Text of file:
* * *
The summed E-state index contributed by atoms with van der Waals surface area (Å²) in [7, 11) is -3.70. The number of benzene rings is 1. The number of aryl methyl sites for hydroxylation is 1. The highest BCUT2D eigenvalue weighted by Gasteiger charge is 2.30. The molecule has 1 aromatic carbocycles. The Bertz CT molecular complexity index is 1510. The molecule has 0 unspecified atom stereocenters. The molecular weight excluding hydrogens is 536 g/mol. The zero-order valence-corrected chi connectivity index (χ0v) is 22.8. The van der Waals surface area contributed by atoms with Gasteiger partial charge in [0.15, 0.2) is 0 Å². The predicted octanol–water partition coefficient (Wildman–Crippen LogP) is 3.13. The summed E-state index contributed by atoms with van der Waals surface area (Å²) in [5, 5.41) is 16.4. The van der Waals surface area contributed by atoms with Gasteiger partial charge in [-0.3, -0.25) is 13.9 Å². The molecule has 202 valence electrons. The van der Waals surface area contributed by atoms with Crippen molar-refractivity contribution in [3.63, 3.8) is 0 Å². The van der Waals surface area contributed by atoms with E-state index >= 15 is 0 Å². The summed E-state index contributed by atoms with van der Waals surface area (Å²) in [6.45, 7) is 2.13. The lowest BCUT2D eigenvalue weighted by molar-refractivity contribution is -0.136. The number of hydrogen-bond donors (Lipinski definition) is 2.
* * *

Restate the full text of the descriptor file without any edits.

The summed E-state index contributed by atoms with van der Waals surface area (Å²) in [7, 11) is -3.70. The number of benzene rings is 1. The number of aryl methyl sites for hydroxylation is 1. The highest BCUT2D eigenvalue weighted by Gasteiger charge is 2.30. The molecule has 1 aromatic carbocycles. The Bertz CT molecular complexity index is 1510. The molecule has 0 unspecified atom stereocenters. The molecular weight excluding hydrogens is 536 g/mol. The zero-order valence-corrected chi connectivity index (χ0v) is 22.8. The van der Waals surface area contributed by atoms with Gasteiger partial charge in [0.15, 0.2) is 0 Å². The predicted octanol–water partition coefficient (Wildman–Crippen LogP) is 3.13. The summed E-state index contributed by atoms with van der Waals surface area (Å²) in [5, 5.41) is 16.4. The van der Waals surface area contributed by atoms with Gasteiger partial charge in [-0.3, -0.25) is 13.9 Å². The molecule has 202 valence electrons. The van der Waals surface area contributed by atoms with Crippen molar-refractivity contribution in [3.63, 3.8) is 0 Å². The van der Waals surface area contributed by atoms with E-state index >= 15 is 0 Å². The summed E-state index contributed by atoms with van der Waals surface area (Å²) in [6.45, 7) is 2.13. The lowest BCUT2D eigenvalue weighted by molar-refractivity contribution is -0.136. The number of hydrogen-bond donors (Lipinski definition) is 2.